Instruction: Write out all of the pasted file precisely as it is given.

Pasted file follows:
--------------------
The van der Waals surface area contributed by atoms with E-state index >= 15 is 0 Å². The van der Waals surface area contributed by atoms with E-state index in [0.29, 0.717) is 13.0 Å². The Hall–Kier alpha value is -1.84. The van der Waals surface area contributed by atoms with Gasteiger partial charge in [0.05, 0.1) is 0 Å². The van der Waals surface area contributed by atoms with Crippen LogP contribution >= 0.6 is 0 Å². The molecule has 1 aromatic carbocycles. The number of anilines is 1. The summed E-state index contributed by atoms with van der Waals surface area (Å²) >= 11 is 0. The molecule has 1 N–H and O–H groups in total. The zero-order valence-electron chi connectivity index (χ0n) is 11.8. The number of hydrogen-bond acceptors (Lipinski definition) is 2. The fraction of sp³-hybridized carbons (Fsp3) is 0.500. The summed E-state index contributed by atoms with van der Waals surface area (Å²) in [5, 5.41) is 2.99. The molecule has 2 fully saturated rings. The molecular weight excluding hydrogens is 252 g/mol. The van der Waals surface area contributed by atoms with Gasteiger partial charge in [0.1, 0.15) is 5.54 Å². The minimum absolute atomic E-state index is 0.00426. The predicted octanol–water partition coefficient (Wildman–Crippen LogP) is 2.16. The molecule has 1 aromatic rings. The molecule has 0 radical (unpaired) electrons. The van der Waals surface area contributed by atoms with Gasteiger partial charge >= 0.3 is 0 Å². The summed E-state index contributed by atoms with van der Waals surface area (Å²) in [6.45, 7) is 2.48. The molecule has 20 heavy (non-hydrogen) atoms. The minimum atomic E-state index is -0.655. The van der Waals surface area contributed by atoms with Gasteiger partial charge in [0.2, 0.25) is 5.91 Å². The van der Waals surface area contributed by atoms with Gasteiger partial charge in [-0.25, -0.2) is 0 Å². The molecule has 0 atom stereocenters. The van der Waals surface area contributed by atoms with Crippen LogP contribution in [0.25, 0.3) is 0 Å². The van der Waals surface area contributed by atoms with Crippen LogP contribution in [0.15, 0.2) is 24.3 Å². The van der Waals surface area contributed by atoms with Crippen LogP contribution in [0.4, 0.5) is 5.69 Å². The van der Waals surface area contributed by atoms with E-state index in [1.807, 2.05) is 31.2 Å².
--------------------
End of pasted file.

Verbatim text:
The van der Waals surface area contributed by atoms with E-state index >= 15 is 0 Å². The van der Waals surface area contributed by atoms with E-state index in [0.29, 0.717) is 13.0 Å². The Hall–Kier alpha value is -1.84. The van der Waals surface area contributed by atoms with Gasteiger partial charge in [0.05, 0.1) is 0 Å². The van der Waals surface area contributed by atoms with Crippen LogP contribution >= 0.6 is 0 Å². The molecule has 1 aromatic carbocycles. The number of anilines is 1. The summed E-state index contributed by atoms with van der Waals surface area (Å²) >= 11 is 0. The molecule has 1 N–H and O–H groups in total. The zero-order valence-electron chi connectivity index (χ0n) is 11.8. The number of hydrogen-bond acceptors (Lipinski definition) is 2. The fraction of sp³-hybridized carbons (Fsp3) is 0.500. The summed E-state index contributed by atoms with van der Waals surface area (Å²) in [5, 5.41) is 2.99. The molecule has 2 fully saturated rings. The molecular weight excluding hydrogens is 252 g/mol. The van der Waals surface area contributed by atoms with Gasteiger partial charge in [0.1, 0.15) is 5.54 Å². The minimum absolute atomic E-state index is 0.00426. The predicted octanol–water partition coefficient (Wildman–Crippen LogP) is 2.16. The molecule has 1 aromatic rings. The molecule has 0 radical (unpaired) electrons. The van der Waals surface area contributed by atoms with Gasteiger partial charge >= 0.3 is 0 Å². The summed E-state index contributed by atoms with van der Waals surface area (Å²) in [6.45, 7) is 2.48. The molecule has 20 heavy (non-hydrogen) atoms. The minimum atomic E-state index is -0.655. The van der Waals surface area contributed by atoms with Gasteiger partial charge in [0.2, 0.25) is 5.91 Å². The van der Waals surface area contributed by atoms with Gasteiger partial charge in [-0.25, -0.2) is 0 Å². The molecule has 0 atom stereocenters. The van der Waals surface area contributed by atoms with Crippen LogP contribution in [0.25, 0.3) is 0 Å². The van der Waals surface area contributed by atoms with Crippen LogP contribution in [0.15, 0.2) is 24.3 Å². The van der Waals surface area contributed by atoms with Crippen LogP contribution in [0.4, 0.5) is 5.69 Å². The van der Waals surface area contributed by atoms with E-state index in [1.807, 2.05) is 31.2 Å².